- Who & Why?
Category Archive for: ‘Business Brand’
I mentor a young woman who is getting her undergraduate degree. She recently interviewed me for her entrepreneur class. One of the questions she asked moved me very much.
Her question was, “What does it mean to you to think about yourself as an entrepreneur?” I haven’t sat down and thought about this question in a very long time. I sat back to reflect in order to give her an honest and sincere answer. Instead what I discovered is that I became quiet emotional at the privilege I had to be an entrepreneur.
As I reflected on the last ten years of my life in running this company, two things stood out as themes to my answer: honor and responsibility.
To be an entrepreneur for me means to be a pioneer and a trend-setter while helping people and organizations choose to see things differently and excel. It is an honor and a privilege to be an entrepreneur and it is clearly NOT for everyone. Everyday is exciting and fun. Others may see risk and instability, I see a promise to be better and impact the world in a positive way. I see it as my responsibility and an honor.
Every day it is my privilege to be allowed into our clients’ lives and hearts and minds. Rarely is there a day when a client doesn’t drop their guard and become vulnerable with me in an effort to be better and do better. What an honor and a privilege it is to be me and to have clients trust me in this way.
What does this mean for you?
Even if you are not entrepreneur, this line of thinking will serve you well in your work and career and personal life, too. Stop and consider:
- What is an activity in your life that is exciting and fun for you?
- Can you take your current career and/or job and choose to see it from the vantage point of an entrepreneur- as fun, exciting and a true contribution to others?
- If you answered “no” to the question above, can you take just ONE aspect of your current career and/or job and choose to see it that way?
- In your life and career, have you stopped to listen to feedback from others regarding what you do that can be seen as: a) a privilege and b) a way to be of service to others?
I hope you found this material helpful. If so, please SHARE it with others. I’m always striving to provide you with content that is helpful to you and your brand and life. Please email me with your feedback and questions: katy (at) purispersonalbranding.com.
In the brand development world, the goal is to create a brand culture that resonates the business brand well with clients and your audience. This goal involves the most important attribute of any business- its’ employees.
To that end, I’m always working with employees to develop a sound individual brand- one that vibes with, and lends itself well to, the brand culture that will make the business succeed emotionally. There are so many factors we address with employees because there are so many contributing factors to employees “owning” their best brand and being happy at work.
One factor that doesn’t get much airtime is the actually physical office setting and structure/layout of the office. I think people assume two things: 1) who cares? sit in your office or in a cubicle- just get the work done; or 2) Google had it right- everyone in all offices are better off sitting in an open-office format because Google does it.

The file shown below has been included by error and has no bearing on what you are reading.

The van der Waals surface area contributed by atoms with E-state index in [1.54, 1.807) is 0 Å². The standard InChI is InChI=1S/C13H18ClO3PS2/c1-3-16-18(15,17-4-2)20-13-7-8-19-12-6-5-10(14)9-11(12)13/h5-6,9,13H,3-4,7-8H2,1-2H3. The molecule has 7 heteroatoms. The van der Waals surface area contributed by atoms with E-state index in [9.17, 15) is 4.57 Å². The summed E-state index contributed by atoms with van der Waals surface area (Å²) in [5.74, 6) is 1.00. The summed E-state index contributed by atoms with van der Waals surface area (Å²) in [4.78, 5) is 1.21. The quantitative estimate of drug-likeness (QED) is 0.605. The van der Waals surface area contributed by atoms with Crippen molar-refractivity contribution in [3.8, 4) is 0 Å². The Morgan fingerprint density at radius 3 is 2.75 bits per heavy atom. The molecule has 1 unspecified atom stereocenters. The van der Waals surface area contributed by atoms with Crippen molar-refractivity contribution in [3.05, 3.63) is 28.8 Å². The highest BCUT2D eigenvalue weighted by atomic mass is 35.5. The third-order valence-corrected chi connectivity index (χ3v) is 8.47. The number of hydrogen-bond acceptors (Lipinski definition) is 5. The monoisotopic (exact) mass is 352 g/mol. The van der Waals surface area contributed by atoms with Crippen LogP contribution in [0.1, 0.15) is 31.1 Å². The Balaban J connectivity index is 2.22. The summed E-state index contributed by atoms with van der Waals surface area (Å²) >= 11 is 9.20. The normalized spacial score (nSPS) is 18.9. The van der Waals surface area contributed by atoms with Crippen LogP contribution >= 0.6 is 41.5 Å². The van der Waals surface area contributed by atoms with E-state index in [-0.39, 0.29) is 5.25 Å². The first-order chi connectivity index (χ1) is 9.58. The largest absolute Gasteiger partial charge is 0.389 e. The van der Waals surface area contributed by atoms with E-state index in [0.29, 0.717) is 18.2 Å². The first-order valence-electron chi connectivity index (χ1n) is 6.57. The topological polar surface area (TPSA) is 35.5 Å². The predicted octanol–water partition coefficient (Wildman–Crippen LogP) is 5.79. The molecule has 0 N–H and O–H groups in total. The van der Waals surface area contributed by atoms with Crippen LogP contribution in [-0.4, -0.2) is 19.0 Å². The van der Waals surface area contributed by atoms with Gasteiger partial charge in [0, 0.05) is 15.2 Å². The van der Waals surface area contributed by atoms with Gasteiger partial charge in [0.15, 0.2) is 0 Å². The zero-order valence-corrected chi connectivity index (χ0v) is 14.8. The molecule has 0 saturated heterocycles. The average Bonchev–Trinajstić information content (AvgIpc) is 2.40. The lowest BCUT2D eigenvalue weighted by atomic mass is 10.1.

A lawyer client of mine was commenting last week about how her office is switching formats in their actual office layout- instead of high cubicles, they will now have an open-office (bull-pen) style format. She was really worried about morale and the spread of gossip and a deteriorating brand for her firm.
Was she right? I think so.
Some business cultures (and types of businesses/professions, dare I say?) do not lend themselves well to certain business processes. I would agree with my client; law firms are not the best atmospheres to introduce open-office formats. A 2013 survey found that such offices often lead to distractions that decreased performance. In the world of law firms, I define “distractions” as gossip and posturing for power among employees.
In addition, in law firms you need privacy for certain transactions and the type of work we do as lawyers involving client confidentiality. The counter-argument is that staff in open-office layouts are easier to “watch” and monitor. Indeed- and this in an of itself could lead to low morale and a disjointed brand culture. After all, unless an employee has given you reason to not trust them, why don’t you trust them to not watch them all day long?
What does this mean for you? Stop and consider:
- What type of brand culture and environment do you work in?
- Does the physical layout of your offices lend itself to a healthy brand culture? Why or why not?
- What type of business do you work in? If it is something like the practice of law, consider the personalities and type of work that is done, then create the physical atmosphere.
Just the other day I was forcing an issue with my husband. We were at a restaurant ordering lunch. Being a typical woman, I wanted him to “share” a burger and a salad with me instead of us both ordering a burger. It’s my attempt to be healthier and still eat what I love (a burger!). I kept suggesting it to my husband…. Over and over again. I wanted him to do what I wanted him to do. Free will was lost. So, he pushed back and we both got burgers.
Sound familiar? It should. Stuff like this happens so often.
What if I had just stopped and chosen to see the situation differently? Instead of “suggesting/forcing” my views on my husband, what if I had “allowed” the situation to be and allowed whatever was going to happen, to happen?
I guarantee you the end result would have been different.
Maybe we still would have ended up ordering burgers, but I wouldn’t have let myself down and expended so much negative energy pushing and shoving my will on my husband. I could have been happier in that moment.
Successful brands don’t force anything – on themselves or on others.
Anytime we force anything, we have active resistance around anything in our lives,. Then there is tension. Tension even shows up when we are “achieving” or “earning”.
Tension amps up our stress. Our stress amps up other peoples’ stress. Then people don’t want to be around us anymore, much less hire us, buy from us, promote us, date us. You name it. The game is over.
Instead, successful brands recognize that allowing life to happen sets everyone up for more success. Allowing life to happen, allows us to “be” with ease and grace. Ease and grace is the only way to let your brand shine and get us to stop, notice you and gravitate naturally to you.